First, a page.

Cormac Mccarthy

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Cormac McCarthy – The Road (Pages 1-16)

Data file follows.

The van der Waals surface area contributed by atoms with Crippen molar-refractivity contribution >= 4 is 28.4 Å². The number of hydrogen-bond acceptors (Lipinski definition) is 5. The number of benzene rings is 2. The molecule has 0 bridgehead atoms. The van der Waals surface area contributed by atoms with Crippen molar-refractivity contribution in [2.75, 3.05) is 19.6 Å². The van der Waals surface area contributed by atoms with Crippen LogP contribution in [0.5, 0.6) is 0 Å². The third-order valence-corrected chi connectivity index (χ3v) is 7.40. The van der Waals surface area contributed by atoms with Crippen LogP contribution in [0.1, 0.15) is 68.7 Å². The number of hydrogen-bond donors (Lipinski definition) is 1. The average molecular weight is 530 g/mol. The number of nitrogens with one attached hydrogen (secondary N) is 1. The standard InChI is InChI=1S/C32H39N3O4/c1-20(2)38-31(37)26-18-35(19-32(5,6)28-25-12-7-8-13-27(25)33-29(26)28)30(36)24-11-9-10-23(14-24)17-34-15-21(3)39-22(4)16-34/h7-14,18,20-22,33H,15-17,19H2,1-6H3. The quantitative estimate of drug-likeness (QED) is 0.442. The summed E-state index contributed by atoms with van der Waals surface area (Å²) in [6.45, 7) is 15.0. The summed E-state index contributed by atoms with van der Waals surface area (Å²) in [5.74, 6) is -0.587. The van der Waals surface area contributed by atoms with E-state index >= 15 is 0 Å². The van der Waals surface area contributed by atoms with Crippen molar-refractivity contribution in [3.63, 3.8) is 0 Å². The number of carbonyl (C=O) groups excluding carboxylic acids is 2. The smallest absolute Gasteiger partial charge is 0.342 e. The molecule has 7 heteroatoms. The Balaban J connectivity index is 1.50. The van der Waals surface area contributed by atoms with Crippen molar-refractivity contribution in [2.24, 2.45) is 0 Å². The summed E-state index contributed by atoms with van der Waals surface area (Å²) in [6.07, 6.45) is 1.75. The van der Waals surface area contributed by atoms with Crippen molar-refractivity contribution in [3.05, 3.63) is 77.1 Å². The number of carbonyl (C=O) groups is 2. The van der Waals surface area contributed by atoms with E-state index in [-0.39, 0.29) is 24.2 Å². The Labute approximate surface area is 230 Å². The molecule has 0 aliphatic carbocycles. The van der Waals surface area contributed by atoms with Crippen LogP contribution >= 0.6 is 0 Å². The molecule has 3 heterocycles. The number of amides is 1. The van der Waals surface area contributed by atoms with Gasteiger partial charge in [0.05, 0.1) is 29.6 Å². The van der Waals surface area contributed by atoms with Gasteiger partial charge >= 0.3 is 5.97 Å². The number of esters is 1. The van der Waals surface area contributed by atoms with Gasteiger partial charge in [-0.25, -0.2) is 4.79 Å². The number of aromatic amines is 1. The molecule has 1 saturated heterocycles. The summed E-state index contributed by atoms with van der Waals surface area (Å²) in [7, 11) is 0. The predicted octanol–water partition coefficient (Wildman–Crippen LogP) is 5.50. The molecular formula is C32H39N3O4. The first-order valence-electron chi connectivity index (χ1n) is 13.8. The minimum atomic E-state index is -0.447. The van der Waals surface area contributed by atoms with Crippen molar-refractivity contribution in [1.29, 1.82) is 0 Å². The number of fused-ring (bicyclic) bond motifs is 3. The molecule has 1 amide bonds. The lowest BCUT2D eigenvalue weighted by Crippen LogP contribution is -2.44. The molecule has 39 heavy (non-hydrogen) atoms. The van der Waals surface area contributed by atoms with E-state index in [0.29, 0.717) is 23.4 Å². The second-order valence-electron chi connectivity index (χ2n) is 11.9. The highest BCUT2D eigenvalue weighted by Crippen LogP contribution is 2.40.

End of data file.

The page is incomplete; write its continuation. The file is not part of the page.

In The Road, the first 16 pages give the reader a good perspective of the novel. The reader learns that the world has undergone a dramatic change. The world seems post-apocalyptic, and there is nothing much that remains. Two characters are presented but are not described in any way; we only know that they are labeled as ‘the man’ and ‘the boy’ who are father and son. McCarthy does not give description to ‘the man’ or ‘the boy’, but there actions and dialogues give the reader some sort of understanding of the characters. McCarthy could be labeling the characters ‘the man ‘and ‘the boy’ to show the effects on mankind after this catastrophe. By labeling them ‘the man’ and ‘the boy’, it could be that McCarthy is trying to universalize his characters, showing how much of a change there has been in the novel after the tragedy which has transformed the earth. McCarthy has been very vague about the form and setting, from the opening pages, the reader still does not have a clear understanding of where exactly the novel is set or where ‘the man’ and ‘the boy’ are going. The month/date has not been clarified either as the narrative voice says ‘it could have been October’. The narrative voice talks about ‘the man’ and ‘the boy’ going south. Also the narrative mentions a ‘gas’ station and McCarthy has used a different spelling of particular words (gray instead of grey) which gives the hint that the novel is set in America. From the beginning, the reader can gather a different sense of language, structure and form, then from a regular novel. Cormac McCarthy uses structure to set up his novel to reader, irregularly. From the opening pages, there are no chapters or speech directions. As we read on we learn that McCarthy has created a setting of a post-apocalyptic world. McCarthy may have done this to suggest a link between structure and setting. By not including punctuation and other structures such as chapters, Cormac McCarthy creates...
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